Saturday, November 12, 2022

The World Economic Forum and the Transition to a Sharing Economy

As I have repeatedly informed my readers, the unelected rulers at the World Economic Forum have a plan for everything that is being sold to the serf class as part of their stakeholders narrative.  This is particularly true for any issue that is connected to climate change.  In this posting, we'll look at one of the WEF's fixations; the vehicles that the organ donor class insist on owning and, even worse, driving.


The WEF has long been promoting a personal automobile-free future as shown in this article from 2016:



Here are some quotes from the article by Thomas Birr and Carsten Stocker:


"In many ways, the motor vehicle has shaped modern society and the urban areas in which more than half of us live. But as global incomes rise, cars and trucks are choking these cities with deadly pollution and productivity-sapping traffic jams. More than a million people are killed in motor vehicle accidents each year, and many more are threatened by transportation’s contribution to global warming. 


Imagine instead a world where fleets of autonomous vehicles that are electric and shared (FAVES) slash the number of vehicles on the road by as much as 90%. Hailing and paying for a ride or delivery is as easy as tapping a smart phone app. Car loans and insurance payments shrink or disappear because renting a vehicle when it would otherwise sit idle (or feeding electricity back to the electric grid) more than pays for it. 


Perhaps best of all, imagine wider, less congested streets with more room for pedestrians and bicycles, clean air, much less global warming, shorter commutes, and even “crowd-funded” fleets of vehicles whose routing and pricing software is tuned to minimize energy use or provide low-cost transportation to underserved regions."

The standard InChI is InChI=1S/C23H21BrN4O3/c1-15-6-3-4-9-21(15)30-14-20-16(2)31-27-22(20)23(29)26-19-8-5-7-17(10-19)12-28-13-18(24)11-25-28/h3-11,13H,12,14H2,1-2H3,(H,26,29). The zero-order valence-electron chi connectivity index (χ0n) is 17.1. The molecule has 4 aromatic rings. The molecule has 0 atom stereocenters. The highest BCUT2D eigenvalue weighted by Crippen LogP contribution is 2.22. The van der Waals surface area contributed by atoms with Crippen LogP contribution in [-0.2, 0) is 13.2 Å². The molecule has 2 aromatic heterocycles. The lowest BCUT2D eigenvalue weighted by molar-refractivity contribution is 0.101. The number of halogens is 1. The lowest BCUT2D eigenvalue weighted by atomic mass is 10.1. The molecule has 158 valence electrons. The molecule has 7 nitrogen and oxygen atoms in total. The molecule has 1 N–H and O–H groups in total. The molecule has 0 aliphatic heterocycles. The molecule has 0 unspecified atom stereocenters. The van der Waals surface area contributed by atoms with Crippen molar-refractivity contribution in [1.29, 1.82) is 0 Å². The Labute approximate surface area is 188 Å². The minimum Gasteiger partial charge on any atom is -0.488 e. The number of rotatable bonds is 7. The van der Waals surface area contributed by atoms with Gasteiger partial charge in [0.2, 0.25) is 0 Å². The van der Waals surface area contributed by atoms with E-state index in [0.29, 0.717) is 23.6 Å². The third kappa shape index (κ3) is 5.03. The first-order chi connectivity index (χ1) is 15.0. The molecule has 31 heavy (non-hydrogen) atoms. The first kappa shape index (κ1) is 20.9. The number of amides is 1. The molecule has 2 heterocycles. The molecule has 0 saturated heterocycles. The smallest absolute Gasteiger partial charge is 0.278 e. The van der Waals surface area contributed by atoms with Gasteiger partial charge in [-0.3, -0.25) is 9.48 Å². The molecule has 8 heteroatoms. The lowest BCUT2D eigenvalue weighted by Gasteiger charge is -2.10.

According to the authors, the future of vehicles will be driven by two technologies that are currently evolving quickly; self-driving (autonomous) vehicles (and we all know how well that is working for Tesla) and blockchain-enabled peer-to-peer transactions that eliminate the need for banks or ride-sharing services.  In this version of the future, trip charges will automatically ben deducted from a passenger's digital wallet or charged to their credit card with payment flowing instantly to the vehicle owner.  You can assure yourself that ultimately, the owners of the vehicles are highly unlikely to be a member of the serf class, rather, the vehicle will be owned by a major corporation whose sole goal is profitability and ever-increasing share prices for the executive class.


In March 2020, the WEF posted this missive on reducing the number of vehicles:


Here are some quotes:


"Advocates of autonomous mobility are looking forward to the day when zero-emission, shared autonomous vehicles deliver services that dramatically reduce urban congestion and pollution. But as the mass deployment of autonomous vehicles seems farther and farther off, it is important to point out that we don’t have to wait for autonomy to realize many of the efficiencies that shared mobility can provide.


Trip-optimization technology that can make shared transport work already exists - whether a computer or a human is driving. One proof point can be found in a project to make Boston’s public school buses more efficient. What can the humble yellow school bus teach us about efficient urban transport? Plenty, as it turns out."


In this article, the author, Raphael Tundra, electric, shared and autonomous vehicles will be the ultimate solution with the key being the sharing aspect which could technically being at any time.  The author claims that studies show that shared autonomous vehicles could improve traffic with examples as follows: